And so it begins. Free Facebook tools that will have to be paid for post-flotation, especially since the shares have lost 40 percent of their original value.
For those – and I’m one of them – who have never actually seen a Facebook Offer, here’s a clue:
Facebook Offers requires 400 fans or more
So, Facebook Offers and small businesses. Well the first thing you need to know is that, charged or not, this feature is only open to those businesses with 400 or more fans. So that rules out a large number of local businesses before we even start. If you have the right number of fans, then you will see Offer/Event in the bar at the top of any status update.
You can share offers with the people who like your page and then they can share them easily with their friends because there is a special newsfeed story created just for offers. When anyone claims your offer, this will also be automatically shared with their friends in their newsfeeds, encouraging more shares and claims to help you reach a bigger audience than you would if you just ran a status update on your page.
You can now measure the ROI better by including a code
In response to public demand, you can now include a bar code or other unique code so that you can track the effectiveness of your offer campaign.
Facebook will charge businesses to use this feature
News commenters recently said that it was necessary to run an ad campaign to encourage sharing and a figure of at least £3 ($5) was quoted, depending upon the number of fans a Page had.
However, according to the help page, the first time you try Facebook Offers it’s free, but after that a budget is required. The amount you pay is based on how many people you want to reach.
The advertising blurb says their research has shown that businesses get 3x the return on investment when people refer their friends and that’s why they think it’s a great way to get more people to your business.
How to create a Facebook Offer
Go to the bar at the top of the status update and select Offer. You can then choose whether you want customers to be able to redeem the offer in store, online or both. The bar code option is available for instore offers, for those online you enter the url of the website where they can get the offer, along with a unique redemption code.
The information you need to upload is the nature of the offer, the date the offer expires, a square photo to make the offer stand out, set a limit on the number of people who can claim your offer (if you wish) and you can then upload any terms and conditions.
Setting a budget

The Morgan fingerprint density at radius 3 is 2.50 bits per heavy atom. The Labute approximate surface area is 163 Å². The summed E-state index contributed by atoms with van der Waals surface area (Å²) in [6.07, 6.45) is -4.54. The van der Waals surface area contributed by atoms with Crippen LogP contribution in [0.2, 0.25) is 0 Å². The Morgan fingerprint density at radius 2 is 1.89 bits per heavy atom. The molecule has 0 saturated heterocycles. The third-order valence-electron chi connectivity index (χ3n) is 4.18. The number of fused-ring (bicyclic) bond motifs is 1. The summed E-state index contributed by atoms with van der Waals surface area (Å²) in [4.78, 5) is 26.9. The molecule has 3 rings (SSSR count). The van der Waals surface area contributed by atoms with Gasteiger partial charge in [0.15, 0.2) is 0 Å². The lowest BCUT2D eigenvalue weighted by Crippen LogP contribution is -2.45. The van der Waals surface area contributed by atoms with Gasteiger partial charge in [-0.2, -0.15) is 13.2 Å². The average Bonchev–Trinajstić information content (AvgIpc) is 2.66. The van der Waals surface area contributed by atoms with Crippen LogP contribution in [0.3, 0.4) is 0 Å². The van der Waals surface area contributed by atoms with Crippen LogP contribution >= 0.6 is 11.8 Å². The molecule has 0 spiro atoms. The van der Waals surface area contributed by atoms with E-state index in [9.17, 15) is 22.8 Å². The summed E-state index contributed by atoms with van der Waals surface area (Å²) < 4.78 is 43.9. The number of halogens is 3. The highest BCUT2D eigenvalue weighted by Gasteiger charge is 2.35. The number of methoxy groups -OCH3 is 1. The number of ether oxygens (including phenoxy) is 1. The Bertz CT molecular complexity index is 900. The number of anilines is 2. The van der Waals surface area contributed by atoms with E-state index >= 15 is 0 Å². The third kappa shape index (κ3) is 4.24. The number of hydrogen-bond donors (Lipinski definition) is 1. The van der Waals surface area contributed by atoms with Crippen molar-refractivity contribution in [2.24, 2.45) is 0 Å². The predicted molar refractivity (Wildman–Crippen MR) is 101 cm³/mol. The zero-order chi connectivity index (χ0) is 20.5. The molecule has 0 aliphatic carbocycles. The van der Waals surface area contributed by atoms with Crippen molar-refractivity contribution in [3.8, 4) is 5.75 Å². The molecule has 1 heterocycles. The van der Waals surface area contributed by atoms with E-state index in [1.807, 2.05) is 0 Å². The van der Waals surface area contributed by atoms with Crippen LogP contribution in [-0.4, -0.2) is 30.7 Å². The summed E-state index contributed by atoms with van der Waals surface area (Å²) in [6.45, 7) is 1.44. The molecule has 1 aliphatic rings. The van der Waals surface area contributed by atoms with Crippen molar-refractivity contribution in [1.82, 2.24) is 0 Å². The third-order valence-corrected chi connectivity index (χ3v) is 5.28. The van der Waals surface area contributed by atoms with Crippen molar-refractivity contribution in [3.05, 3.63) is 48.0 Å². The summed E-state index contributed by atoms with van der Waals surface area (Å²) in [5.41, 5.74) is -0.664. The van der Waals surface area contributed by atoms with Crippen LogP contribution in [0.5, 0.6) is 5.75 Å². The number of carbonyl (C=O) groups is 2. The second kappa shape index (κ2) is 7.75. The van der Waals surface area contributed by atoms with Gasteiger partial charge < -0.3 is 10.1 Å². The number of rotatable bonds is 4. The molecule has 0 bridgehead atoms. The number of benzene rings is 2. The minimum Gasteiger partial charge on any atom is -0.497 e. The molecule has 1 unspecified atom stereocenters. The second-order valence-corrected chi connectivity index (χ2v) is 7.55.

Next you need to set a budget, bearing in mind that the higher the budget, the more people your offer will reach. I could only see $5 in the example and this allowed you a reach of 3-6k so I suspect that it is like Promoted Posts, where the cost of the campaign will depend upon the number of fans your page has and therefore upon the number of people that it is likely to reach through the friends of those fans. The more people you are able to reach, the more expensive it will become.
Facebook help says: when you’re creating your offer, pick one of the suggested budgets from the dropdown menu, or set a custom budget from the Ads Manager by checking the box next to Promote later using another Facebook Ad tool.
Who can ‘Get Offers’?
As well as being seen by Fans and Friends of Fans on their PCs, Facebook offers are also visible and redeemable from mobile phones. After ‘Get Offer’ in the story has been clicked, the resulting email can then be printed out or actually shown on the mobile phone to the business owner to get the Offer.
Will Facebook Offers work for my business?
I think it depends upon the nature of your business. If you have a venue that sells food and drink, then definitely. Many people will try somewhere new if there is a freebie involved which is simple to claim. I think it depends how quickly those confirmation emails arrive. If you’re outside a store and they’re advertising a free coffee from Facebook in their window, who wouldn’t whip onto their mobile phone to claim the offer.
If you’re offering a discount for supplies based around a hobby and you have lots of enthusiastic fans, then I think that will work too.
Whether it will be as effective for businesses which offer more expensive items, I guess it depends on the nature and generosity of the Offer. Is it too good to miss?
With all these things, it is crucial that measure your return on investment. Use that code facility so that you can keep track of what’s happening and compare the takers against the cost of running the Offer.
But, at the end of the day, it’s no use to you at all if you don’t have 400 fans.
As we have said before, the most successful Facebook pages are very rarely local.